What schizophrenia is:
- Schizophrenia is a medical illness, with concrete and specific symptoms caused by changes in the functioning of the brain
- It is a disease that strikes young people in their prime
- Schizophrenia is more common than most people think. It affects 1 in 100 people worldwide – that’s about 10 million (yes, 10 million) Indians
- The hallmark of schizophrenia is an absence of insight: the patient does not accept that he/she is ill. As a result, it is usually the family which seeks psychiatric help for the patient
- It is treatable. Early diagnosis and stabilization on medicines greatly improve the chance of recovery
What schizophrenia is not:
- Schizophrenia is not "split personality"
- It is not caused by childhood trauma or bad parenting
- Most people with schizophrenia are not violent or dangerous
What causes schizophrenia?
Though many factors are involved in the causation of the illness, the fundamental disturbance appears to be one involving changes in the chemistry of the brain.
There are billions of nerve cells in the brain. Each nerve cell has branches that transmit and receive messages (signals) from other nerve cells. The branches release chemicals, called neurotransmitters, which carry the messages from one group of nerve cells to another, along specified pathways, called nerve tracts. In the brains of persons with schizophrenia, there is an excess of one such neurotransmitter, dopamine, in certain areas of the brain. Because of this, the brain of a person who has schizophrenia receives too many messages along these nerve tracts. These extra signals compete in some way with signals transmitted through other tracts, and result in the production of psychotic symptoms.
Many families of persons with schizophrenia have found comparing the brain to a telephone switchboard helpful in understanding the disease. In most people the brain's switching system works well. Incoming perceptions are sent along appropriate pathways, the switching process goes off without a hitch, and appropriate feelings, thoughts, and actions go back out again to the world. In the brains of persons with schizophrenia, perceptions come in but get routed along the wrong path, or get jammed, or end up at the wrong destination.
Recognizing the illness…
The number and severity of the symptoms differ from person to person. At first, changes may be subtle, minor or go unnoticed; yet, families sense – even when symptoms are mild – that the patient’s behavior is "unusual", that the person is "not the same". Eventually, such changes become obvious to family and friends. A normally outgoing person may become withdrawn, quiet, or moody. Emotions may be inappropriate - the person may laugh in a sad situation, or cry over a joke - or may be unable to show any emotion at all. They appear absorbed in their own thoughts, and seem to lose interest in the feelings and lives of others.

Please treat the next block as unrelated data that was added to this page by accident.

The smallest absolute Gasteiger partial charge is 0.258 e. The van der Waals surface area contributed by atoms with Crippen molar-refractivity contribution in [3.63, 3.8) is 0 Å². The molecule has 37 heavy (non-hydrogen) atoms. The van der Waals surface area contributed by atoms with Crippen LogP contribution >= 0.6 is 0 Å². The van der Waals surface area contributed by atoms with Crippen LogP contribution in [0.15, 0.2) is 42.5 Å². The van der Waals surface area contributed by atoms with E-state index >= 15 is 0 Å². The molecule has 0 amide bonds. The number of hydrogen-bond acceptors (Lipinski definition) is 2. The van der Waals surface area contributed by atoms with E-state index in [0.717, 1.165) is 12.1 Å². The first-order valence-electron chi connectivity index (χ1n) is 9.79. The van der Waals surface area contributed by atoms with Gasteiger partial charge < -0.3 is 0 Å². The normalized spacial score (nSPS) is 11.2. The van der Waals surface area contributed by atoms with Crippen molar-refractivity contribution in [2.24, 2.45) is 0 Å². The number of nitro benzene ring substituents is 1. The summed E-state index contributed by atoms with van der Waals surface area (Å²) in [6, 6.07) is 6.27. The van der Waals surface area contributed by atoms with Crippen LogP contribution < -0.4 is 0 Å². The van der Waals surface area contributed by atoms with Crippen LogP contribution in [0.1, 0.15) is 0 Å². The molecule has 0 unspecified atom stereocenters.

Delusions. Delusions are false personal beliefs that are not part of the person's culture, and which the patient holds on to even when other people present proof that the beliefs are not true or logical. Persons with schizophrenia can believe that others are deliberately cheating, harassing, poisoning, spying upon, or plotting against them or the people they care about. People with schizophrenia can have delusions that are quite bizarre, such as believing that neighbors can control their behavior with magnetic waves, people on television are directing special messages to them, or radio stations are broadcasting their thoughts aloud to others. They may think they are all-powerful, capable of anything, and invulnerable to danger. They may also have a strong religious drive, or believe they have a personal mission to right the wrongs of the world.
Hallucinations. A hallucination is something a person sees, hears, tastes, smells, or feels that others cannot. "Voices" are the most common type of hallucination in schizophrenia. Many people with the disorder hear voices that may comment on their behavior or talk to each other (usually about the patient). Sometimes the voices are threatening or condemning; they may also give direct orders such as, "kill yourself". There is always a danger that such commands will be obeyed. Other types of hallucinations include seeing people or objects that are not there, smelling odors that no one else detects, or feeling things like invisible fingers touching their bodies when no one is close by.
Some people with schizophrenia neglect basic hygiene and may need help with everyday living activities. Many a time, family members do not realize that this is the result of the illness, and perceive the patients as lazy and not willing to better their lives.